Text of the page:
One problem with eliminating comments is we can’t see how the readers of these blogs feel about having their right to comment removed. Still, Bradbury is well-known enough that I was able to find some reaction on other sites. And the conclusion reached by some is that Bradbury turning off the comments suggests that he is afraid of criticism. Such an argument, though, has problems.
Bradbury and Mankiw are both academics. Consequently the argument that these two are afraid of criticism is difficult to believe. Professors spend a fair amount of time critiquing the work of students. This habit of critiquing students often carries over in our interactions with our colleagues. In other words, criticism is a big part of academia. So it’s unlikely someone who has found success in this environment (like Mankiw and Bradbury) would have trouble with criticism.
For a more plausible explanation, let’s turn to basic economics. As I noted in discussing Mankiw’s policy in 2007, simple cost-benefit analysis explains this behavior. Reading comments imposes a cost. For this cost to be justified, the comments have to provide some benefit. And apparently, both Mankiw and Bradbury have concluded the benefits fall short of the costs. In sum, the removal of the comments feature on these two blogs says less about Mankiw and Bradbury and more about the perceived quality of the comments.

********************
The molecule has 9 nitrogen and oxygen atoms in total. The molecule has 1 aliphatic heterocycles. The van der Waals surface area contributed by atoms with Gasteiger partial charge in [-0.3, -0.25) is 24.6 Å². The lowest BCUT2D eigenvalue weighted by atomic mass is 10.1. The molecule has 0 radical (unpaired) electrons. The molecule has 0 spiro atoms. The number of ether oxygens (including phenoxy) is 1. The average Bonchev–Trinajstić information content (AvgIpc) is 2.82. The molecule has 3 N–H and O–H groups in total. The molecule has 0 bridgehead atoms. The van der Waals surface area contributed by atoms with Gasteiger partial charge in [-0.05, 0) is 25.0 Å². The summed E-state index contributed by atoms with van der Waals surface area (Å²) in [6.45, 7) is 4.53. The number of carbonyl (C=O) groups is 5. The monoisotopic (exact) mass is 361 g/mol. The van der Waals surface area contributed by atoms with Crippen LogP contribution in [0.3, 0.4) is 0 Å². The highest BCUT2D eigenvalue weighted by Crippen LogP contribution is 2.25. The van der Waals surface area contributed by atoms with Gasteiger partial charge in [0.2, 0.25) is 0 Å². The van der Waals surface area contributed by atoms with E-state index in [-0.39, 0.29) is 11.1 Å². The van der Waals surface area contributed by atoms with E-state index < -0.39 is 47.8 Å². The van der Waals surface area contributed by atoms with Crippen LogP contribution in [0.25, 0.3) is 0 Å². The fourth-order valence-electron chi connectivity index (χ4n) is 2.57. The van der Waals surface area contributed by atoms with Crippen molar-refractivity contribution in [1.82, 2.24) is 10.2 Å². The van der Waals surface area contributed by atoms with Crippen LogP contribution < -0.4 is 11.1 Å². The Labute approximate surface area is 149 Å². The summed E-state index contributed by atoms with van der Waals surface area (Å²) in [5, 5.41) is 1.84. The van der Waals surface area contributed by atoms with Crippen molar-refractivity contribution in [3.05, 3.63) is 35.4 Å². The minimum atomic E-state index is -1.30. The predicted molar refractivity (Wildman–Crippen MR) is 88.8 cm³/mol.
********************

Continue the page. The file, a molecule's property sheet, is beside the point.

All that being said, let me close by commenting on the comments at The Wages of Wins Journal. I have basically adopted policy #2. The comment section is for the readers to offer thoughts on what I have said. It generally doesn’t help much for me to add to this discussion.
Although I don’t often venture into the comment section, I do read the comments (at least all the comments that don’t just go on and on and on). And I think the quality of these comments have generally been quite high (with a few exceptions).
Of course I just wrote a column that Kobe-lovers might not like. So for this post we might anticipate a small decline in quality. Even if this does happen, though, the benefits-cost ratio at this site should still be such that comments will continue to be encouraged.
The WoW Journal Comments Policy
Our research on the NBA was summarized HERE.
Wins Produced, Win Score, and PAWSmin are also discussed in the following posts:
Finally, A Guide to Evaluating Models contains useful hints on how to interpret and evaluate statistical models.